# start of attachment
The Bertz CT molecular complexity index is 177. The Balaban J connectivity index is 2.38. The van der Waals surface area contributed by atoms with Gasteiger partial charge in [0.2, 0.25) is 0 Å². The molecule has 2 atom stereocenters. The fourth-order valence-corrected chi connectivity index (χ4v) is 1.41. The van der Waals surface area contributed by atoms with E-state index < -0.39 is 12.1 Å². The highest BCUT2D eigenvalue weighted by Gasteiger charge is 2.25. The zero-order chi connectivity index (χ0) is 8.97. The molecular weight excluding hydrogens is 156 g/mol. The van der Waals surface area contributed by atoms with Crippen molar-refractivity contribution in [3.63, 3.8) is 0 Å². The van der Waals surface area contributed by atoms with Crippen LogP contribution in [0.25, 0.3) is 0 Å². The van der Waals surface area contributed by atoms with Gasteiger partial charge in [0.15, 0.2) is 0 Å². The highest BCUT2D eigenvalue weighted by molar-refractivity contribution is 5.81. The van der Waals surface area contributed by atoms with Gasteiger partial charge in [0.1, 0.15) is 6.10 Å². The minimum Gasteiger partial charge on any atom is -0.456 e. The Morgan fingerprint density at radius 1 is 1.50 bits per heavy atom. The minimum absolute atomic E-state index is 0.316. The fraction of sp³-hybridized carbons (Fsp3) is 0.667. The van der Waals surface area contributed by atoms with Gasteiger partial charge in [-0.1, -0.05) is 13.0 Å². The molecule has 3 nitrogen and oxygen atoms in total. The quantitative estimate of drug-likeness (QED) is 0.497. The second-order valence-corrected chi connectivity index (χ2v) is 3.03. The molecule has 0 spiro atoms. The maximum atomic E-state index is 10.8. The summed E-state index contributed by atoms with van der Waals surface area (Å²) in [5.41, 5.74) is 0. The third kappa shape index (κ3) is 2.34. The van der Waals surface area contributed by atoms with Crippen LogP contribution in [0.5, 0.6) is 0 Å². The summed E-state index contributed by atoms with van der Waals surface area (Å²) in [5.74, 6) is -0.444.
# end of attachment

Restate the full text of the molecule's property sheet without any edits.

The Bertz CT molecular complexity index is 177. The Balaban J connectivity index is 2.38. The van der Waals surface area contributed by atoms with Gasteiger partial charge in [0.2, 0.25) is 0 Å². The molecule has 2 atom stereocenters. The fourth-order valence-corrected chi connectivity index (χ4v) is 1.41. The van der Waals surface area contributed by atoms with E-state index < -0.39 is 12.1 Å². The highest BCUT2D eigenvalue weighted by Gasteiger charge is 2.25. The zero-order chi connectivity index (χ0) is 8.97. The molecular weight excluding hydrogens is 156 g/mol. The van der Waals surface area contributed by atoms with Crippen molar-refractivity contribution in [3.63, 3.8) is 0 Å². The van der Waals surface area contributed by atoms with Crippen LogP contribution in [0.25, 0.3) is 0 Å². The van der Waals surface area contributed by atoms with Gasteiger partial charge in [0.15, 0.2) is 0 Å². The highest BCUT2D eigenvalue weighted by molar-refractivity contribution is 5.81. The van der Waals surface area contributed by atoms with Gasteiger partial charge in [0.1, 0.15) is 6.10 Å². The minimum Gasteiger partial charge on any atom is -0.456 e. The Morgan fingerprint density at radius 1 is 1.50 bits per heavy atom. The minimum absolute atomic E-state index is 0.316. The fraction of sp³-hybridized carbons (Fsp3) is 0.667. The van der Waals surface area contributed by atoms with Gasteiger partial charge in [-0.1, -0.05) is 13.0 Å². The molecule has 3 nitrogen and oxygen atoms in total. The quantitative estimate of drug-likeness (QED) is 0.497. The second-order valence-corrected chi connectivity index (χ2v) is 3.03. The molecule has 0 spiro atoms. The maximum atomic E-state index is 10.8. The summed E-state index contributed by atoms with van der Waals surface area (Å²) in [5.41, 5.74) is 0. The third kappa shape index (κ3) is 2.34. The van der Waals surface area contributed by atoms with Crippen LogP contribution in [0.5, 0.6) is 0 Å². The summed E-state index contributed by atoms with van der Waals surface area (Å²) in [5.74, 6) is -0.444.